Background: In children with uncontrolled asthma prescribed low-dose inhaled corticosteroids (ICSs), various step-up options are available: fixed-dose combination ICS/long-acting β2-agonist (FDC), increasing ICS dose, or adding leukotriene receptor antagonist (LTRA). However, evidence of their relative effectiveness is limited.
Objective: To compare the effectiveness of step-up treatment to FDC in children with asthma versus increased ICS dose, or LTRA.
Methods: This matched cohort study used UK primary-care databases to study children prescribed their first step-up treatment to FDC, increased ICS dose, or LTRA. A year of baseline data was used for matching and identifying confounders. Outcomes over the following year were examined. The primary outcome was severe exacerbation rate; secondary outcomes included overall asthma control, derived from databases (no asthma-related admissions/hospital attendances/oral corticosteroids or antibiotics prescribed with a respiratory review, and average prescribed salbutamol ≤200 μg/day).
Results: There were 971 matched pairs in the FDC and increased ICS dose cohorts (59% males; mean age, 9.4 years) and 785 in the FDC and LTRA cohorts (60% males; mean age, 9.0 years). Exacerbation rates in the outcome year were similar between FDC and increased ICS (adjusted incidence rate ratio [95% CI], 1.09 [0.75-1.59]) and FDC and LTRA (incidence rate ratio, 1.36 [0.93-2.01]). Increased ICS and LTRA significantly reduced the odds of achieving overall asthma control, compared with FDC (odds ratios [95% CI], 0.52 [0.42-0.64] and 0.53 [0.42-0.66], respectively)-this was driven by reduced short-acting beta-agonist use.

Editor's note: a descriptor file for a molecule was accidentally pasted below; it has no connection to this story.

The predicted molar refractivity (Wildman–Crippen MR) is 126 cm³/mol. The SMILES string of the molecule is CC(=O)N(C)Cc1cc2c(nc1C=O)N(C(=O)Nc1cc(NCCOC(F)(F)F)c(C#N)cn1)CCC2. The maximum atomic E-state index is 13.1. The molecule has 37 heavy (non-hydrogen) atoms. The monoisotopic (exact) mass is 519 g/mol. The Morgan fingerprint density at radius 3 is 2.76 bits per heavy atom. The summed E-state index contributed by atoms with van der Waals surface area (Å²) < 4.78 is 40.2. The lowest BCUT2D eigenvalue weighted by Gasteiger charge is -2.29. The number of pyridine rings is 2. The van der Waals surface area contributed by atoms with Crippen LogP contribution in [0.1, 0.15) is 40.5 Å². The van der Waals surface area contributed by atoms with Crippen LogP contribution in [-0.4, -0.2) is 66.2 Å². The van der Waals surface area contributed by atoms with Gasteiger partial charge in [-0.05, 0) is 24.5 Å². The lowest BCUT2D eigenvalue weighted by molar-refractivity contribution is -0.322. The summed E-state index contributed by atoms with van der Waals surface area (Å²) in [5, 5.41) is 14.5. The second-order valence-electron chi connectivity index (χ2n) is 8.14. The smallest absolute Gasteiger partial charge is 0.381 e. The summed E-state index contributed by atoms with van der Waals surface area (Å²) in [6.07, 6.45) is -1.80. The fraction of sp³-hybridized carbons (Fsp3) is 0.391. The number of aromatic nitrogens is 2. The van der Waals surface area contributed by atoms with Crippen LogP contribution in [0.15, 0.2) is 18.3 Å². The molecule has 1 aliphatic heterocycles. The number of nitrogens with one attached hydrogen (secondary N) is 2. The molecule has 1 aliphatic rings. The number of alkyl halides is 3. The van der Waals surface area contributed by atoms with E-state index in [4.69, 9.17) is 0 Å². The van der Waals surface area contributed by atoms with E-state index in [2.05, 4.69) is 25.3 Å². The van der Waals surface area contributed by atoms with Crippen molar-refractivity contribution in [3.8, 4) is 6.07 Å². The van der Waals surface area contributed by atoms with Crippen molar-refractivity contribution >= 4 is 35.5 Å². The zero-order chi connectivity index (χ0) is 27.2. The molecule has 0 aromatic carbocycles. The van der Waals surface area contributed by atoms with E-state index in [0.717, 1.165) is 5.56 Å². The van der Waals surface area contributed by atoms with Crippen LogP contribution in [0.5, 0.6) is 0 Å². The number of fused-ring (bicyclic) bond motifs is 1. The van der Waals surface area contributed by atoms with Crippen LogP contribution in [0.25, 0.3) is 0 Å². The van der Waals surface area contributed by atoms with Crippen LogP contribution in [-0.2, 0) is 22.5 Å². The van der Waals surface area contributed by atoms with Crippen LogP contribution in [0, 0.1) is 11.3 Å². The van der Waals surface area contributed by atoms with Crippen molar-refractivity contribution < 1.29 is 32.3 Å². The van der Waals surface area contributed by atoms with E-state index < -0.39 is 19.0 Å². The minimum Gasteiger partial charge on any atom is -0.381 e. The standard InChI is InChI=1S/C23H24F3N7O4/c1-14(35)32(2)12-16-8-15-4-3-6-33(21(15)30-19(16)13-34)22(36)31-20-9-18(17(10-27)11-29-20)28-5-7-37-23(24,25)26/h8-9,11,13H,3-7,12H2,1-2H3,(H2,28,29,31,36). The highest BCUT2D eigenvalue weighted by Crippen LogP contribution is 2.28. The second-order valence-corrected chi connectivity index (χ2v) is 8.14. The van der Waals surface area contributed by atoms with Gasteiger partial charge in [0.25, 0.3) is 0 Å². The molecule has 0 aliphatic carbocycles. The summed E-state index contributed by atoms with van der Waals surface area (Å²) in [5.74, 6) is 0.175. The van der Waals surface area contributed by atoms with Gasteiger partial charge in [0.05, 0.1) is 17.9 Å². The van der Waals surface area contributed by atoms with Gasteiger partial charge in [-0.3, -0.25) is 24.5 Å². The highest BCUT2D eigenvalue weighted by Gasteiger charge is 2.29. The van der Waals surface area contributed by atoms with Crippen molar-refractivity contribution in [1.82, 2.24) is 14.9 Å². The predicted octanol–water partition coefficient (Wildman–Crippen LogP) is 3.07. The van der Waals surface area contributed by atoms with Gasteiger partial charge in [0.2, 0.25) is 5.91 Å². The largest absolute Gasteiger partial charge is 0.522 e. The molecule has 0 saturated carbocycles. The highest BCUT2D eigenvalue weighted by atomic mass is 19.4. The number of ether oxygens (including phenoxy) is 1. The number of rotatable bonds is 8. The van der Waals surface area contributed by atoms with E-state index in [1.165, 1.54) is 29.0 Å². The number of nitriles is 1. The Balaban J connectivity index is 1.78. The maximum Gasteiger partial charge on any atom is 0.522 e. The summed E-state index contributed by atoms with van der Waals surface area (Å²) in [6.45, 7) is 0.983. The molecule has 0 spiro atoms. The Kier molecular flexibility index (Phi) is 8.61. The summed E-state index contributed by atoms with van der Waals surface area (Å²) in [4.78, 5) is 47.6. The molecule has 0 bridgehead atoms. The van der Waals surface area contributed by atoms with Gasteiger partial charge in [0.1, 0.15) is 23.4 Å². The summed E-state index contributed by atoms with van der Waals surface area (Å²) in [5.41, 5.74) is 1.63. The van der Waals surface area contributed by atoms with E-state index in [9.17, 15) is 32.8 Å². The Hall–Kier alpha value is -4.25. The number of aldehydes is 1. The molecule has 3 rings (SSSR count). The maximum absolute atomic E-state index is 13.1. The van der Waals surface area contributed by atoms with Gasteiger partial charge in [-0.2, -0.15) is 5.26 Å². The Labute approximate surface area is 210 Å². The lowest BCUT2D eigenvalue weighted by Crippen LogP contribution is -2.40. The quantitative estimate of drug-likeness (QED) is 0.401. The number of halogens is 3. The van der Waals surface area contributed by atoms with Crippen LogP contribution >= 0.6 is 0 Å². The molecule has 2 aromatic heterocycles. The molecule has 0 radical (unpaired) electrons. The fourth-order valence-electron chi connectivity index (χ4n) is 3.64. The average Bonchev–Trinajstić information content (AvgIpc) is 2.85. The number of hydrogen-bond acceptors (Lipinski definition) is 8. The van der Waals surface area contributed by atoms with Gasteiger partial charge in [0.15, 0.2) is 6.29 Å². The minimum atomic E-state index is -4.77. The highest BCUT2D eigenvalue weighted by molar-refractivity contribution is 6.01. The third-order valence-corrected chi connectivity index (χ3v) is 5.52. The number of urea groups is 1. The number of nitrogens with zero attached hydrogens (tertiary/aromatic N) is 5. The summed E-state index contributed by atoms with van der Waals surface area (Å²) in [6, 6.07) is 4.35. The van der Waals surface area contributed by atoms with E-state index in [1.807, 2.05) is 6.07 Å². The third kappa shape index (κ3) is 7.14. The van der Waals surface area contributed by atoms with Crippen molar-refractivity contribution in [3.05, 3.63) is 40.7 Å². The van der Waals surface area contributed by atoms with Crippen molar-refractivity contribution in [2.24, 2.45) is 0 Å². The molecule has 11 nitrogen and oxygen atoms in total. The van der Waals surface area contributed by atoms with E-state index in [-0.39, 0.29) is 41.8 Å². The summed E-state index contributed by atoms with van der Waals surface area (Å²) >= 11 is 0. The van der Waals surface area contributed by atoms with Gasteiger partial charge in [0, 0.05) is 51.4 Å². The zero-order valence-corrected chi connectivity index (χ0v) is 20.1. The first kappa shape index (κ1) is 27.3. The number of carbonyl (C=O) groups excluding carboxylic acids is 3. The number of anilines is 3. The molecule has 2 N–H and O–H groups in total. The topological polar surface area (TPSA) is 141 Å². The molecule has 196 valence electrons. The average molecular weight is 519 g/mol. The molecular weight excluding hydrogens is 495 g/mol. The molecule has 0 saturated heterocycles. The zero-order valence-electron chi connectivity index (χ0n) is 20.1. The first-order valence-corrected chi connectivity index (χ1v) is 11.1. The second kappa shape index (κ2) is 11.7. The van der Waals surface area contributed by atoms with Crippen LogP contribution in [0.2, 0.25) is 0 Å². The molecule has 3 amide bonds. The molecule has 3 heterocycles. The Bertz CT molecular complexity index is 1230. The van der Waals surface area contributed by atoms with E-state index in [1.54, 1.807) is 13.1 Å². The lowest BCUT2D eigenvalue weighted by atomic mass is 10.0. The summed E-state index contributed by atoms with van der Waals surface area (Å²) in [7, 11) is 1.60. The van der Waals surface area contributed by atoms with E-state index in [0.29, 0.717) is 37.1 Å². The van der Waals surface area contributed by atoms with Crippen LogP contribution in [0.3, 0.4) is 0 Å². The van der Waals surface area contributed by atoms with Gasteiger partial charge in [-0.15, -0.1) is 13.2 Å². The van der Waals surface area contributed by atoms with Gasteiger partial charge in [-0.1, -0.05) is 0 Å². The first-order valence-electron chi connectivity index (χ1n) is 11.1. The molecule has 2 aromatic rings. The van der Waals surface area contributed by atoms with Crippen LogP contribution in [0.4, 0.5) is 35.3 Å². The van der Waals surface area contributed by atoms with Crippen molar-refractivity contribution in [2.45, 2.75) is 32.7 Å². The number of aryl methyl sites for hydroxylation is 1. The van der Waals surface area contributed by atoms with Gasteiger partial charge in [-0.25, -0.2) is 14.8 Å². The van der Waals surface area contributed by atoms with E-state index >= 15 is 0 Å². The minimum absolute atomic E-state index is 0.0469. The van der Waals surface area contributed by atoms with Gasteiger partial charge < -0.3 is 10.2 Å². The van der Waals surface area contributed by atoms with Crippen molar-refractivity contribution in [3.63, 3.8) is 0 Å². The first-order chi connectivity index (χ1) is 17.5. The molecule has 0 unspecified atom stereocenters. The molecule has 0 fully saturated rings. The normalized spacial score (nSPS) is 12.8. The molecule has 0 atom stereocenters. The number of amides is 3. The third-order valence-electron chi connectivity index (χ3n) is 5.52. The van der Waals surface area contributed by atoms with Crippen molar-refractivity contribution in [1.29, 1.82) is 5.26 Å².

Conclusions: FDC is as effective as increased ICS or LTRA in reducing severe exacerbation rate, but more effective in achieving asthma control.
Keywords: Asthma; Child; Inhaled corticosteroid; Leukotriene receptor antagonist; Long-acting beta-agonist; Step-up therapy.
Copyright © 2017 American Academy of Allergy, Asthma & Immunology. Published by Elsevier Inc. All rights reserved.